Likewise, the lack of an association between general genomic knowledge and test-related uncertainty was unexpected; however, knowledge may be most likely to reduce uncertainty when it is not general genomic knowledge, as measured in this study, but rather personalized knowledge that is specific to patients’ unique health condition, personal and family history, and sequencing findings. It may be useful to conduct research to clarify how each type of knowledge is uniquely or jointly associated with psychological sequencing outcomes.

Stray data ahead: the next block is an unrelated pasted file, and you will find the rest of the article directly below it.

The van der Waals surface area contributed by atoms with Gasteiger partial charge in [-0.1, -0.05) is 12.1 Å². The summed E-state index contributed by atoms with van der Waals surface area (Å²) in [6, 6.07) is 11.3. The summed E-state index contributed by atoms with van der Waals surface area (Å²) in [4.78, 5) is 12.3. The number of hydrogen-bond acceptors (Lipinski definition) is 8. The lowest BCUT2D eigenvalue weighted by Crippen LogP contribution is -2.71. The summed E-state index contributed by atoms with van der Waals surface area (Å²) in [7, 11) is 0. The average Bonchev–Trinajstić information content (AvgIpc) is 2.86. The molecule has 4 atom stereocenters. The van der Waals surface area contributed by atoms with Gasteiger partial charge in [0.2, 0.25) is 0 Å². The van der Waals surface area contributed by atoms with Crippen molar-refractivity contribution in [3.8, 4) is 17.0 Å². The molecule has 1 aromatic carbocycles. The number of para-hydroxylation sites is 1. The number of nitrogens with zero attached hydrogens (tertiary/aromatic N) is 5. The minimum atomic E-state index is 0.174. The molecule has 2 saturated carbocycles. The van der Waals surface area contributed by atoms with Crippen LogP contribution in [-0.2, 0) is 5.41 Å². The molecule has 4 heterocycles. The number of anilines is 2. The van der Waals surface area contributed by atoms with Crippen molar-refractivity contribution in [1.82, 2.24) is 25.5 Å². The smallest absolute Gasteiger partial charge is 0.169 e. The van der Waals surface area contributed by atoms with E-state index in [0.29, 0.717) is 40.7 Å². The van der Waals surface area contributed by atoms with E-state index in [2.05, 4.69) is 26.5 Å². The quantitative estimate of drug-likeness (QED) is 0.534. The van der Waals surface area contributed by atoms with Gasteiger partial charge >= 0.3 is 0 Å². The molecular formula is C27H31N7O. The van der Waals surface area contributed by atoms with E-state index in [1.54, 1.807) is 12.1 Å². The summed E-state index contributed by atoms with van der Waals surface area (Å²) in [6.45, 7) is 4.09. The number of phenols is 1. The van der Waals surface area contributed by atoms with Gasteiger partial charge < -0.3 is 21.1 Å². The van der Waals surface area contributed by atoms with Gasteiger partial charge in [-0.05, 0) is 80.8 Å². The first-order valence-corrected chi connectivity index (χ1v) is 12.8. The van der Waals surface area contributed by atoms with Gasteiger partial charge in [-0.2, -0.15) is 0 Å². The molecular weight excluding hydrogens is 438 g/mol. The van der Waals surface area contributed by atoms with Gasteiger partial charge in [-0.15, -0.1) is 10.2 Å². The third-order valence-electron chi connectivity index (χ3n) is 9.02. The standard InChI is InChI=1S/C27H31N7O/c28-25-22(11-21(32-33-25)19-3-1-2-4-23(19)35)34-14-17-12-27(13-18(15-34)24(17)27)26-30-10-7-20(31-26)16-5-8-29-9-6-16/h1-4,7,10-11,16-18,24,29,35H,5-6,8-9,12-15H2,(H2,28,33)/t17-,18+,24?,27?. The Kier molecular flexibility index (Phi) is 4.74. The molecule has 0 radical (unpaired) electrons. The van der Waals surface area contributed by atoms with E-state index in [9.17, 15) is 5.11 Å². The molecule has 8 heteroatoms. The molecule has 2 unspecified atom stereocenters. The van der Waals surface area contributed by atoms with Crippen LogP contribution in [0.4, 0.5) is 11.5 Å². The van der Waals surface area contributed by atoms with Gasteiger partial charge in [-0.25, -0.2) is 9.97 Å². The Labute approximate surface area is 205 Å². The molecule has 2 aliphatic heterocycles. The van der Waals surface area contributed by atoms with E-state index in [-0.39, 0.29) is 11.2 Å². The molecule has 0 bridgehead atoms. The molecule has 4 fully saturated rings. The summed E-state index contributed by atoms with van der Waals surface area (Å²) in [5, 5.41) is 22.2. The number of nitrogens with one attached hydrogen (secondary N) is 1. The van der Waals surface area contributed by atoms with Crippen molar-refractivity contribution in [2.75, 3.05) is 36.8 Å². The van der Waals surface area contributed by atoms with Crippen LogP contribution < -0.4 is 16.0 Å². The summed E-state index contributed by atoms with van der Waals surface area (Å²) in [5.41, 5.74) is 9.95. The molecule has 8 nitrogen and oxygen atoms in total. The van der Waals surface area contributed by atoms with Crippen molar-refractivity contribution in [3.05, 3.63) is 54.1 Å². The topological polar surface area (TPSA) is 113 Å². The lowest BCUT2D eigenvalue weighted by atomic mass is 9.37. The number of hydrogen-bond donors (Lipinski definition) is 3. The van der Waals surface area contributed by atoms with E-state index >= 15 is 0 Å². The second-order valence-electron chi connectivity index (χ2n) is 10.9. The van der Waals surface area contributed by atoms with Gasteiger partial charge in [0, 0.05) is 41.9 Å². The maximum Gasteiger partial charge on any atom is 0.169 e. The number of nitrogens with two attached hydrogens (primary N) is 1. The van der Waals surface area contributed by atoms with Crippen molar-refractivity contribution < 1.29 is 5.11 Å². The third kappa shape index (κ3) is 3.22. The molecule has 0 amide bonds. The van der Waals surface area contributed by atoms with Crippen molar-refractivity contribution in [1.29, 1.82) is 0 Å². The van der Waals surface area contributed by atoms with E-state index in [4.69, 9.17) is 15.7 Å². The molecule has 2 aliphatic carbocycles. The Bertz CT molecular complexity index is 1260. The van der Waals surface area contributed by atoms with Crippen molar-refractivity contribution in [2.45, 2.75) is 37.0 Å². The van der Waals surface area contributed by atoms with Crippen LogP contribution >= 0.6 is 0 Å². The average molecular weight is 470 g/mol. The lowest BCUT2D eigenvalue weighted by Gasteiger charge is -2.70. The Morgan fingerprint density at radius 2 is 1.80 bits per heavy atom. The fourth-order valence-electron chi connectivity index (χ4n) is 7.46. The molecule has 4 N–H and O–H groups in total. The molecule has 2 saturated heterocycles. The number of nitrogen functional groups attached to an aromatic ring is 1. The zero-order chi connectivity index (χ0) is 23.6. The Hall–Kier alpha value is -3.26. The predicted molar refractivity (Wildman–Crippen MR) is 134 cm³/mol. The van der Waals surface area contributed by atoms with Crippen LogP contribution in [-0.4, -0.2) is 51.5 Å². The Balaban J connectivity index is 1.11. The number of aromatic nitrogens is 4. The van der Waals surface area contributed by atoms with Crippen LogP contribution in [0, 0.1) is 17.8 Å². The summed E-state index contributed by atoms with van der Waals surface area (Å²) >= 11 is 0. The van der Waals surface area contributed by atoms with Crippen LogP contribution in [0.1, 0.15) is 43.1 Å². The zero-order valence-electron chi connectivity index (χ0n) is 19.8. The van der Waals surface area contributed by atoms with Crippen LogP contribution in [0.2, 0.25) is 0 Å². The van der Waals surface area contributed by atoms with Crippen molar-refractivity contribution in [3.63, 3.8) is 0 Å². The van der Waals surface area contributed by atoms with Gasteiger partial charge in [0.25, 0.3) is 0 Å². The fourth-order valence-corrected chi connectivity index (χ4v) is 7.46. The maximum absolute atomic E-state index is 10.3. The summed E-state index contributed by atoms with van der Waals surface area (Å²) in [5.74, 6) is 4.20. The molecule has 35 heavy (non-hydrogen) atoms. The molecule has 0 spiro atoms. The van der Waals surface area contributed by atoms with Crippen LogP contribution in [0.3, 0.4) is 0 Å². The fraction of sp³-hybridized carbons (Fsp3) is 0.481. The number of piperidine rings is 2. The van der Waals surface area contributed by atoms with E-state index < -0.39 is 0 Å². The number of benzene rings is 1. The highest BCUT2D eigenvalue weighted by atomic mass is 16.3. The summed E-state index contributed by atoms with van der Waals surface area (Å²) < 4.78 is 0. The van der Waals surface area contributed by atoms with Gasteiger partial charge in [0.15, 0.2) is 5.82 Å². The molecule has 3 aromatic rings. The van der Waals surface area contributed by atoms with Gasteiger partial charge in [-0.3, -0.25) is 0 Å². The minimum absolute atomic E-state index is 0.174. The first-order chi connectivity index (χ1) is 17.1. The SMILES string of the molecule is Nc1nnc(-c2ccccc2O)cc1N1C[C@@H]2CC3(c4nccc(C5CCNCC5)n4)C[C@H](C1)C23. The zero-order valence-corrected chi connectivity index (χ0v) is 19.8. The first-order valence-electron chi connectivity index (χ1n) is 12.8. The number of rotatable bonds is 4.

We did not find that change in knowledge was associated with the psychological outcomes we studied. It may be that the changes we observed were too modest to improve these outcomes, or that information that is more personally relevant and concrete would have a greater impact. In NCGENES, study geneticists and genetic counselors provided participants with both general genomic knowledge and contextualized genomic information personalized specifically to their or their child’s condition and findings. Psychological research suggests that personalized information may be easier to learn and that it could have a greater impact on psychological responses because it is more personally relevant and useful39—it applies directly to participants’ own personal and family health situation. Developing a way to measure acquisition and understanding of personalized genomic knowledge (e.g., knowledge specific to patients’ genomic findings and to their and their family’s health history and future risks) would enable investigation of research questions such as whether, compared with general knowledge, personalized knowledge has a greater emotional impact and is more easily remembered, or whether general genomic knowledge provides a foundation for better understanding of personalized knowledge.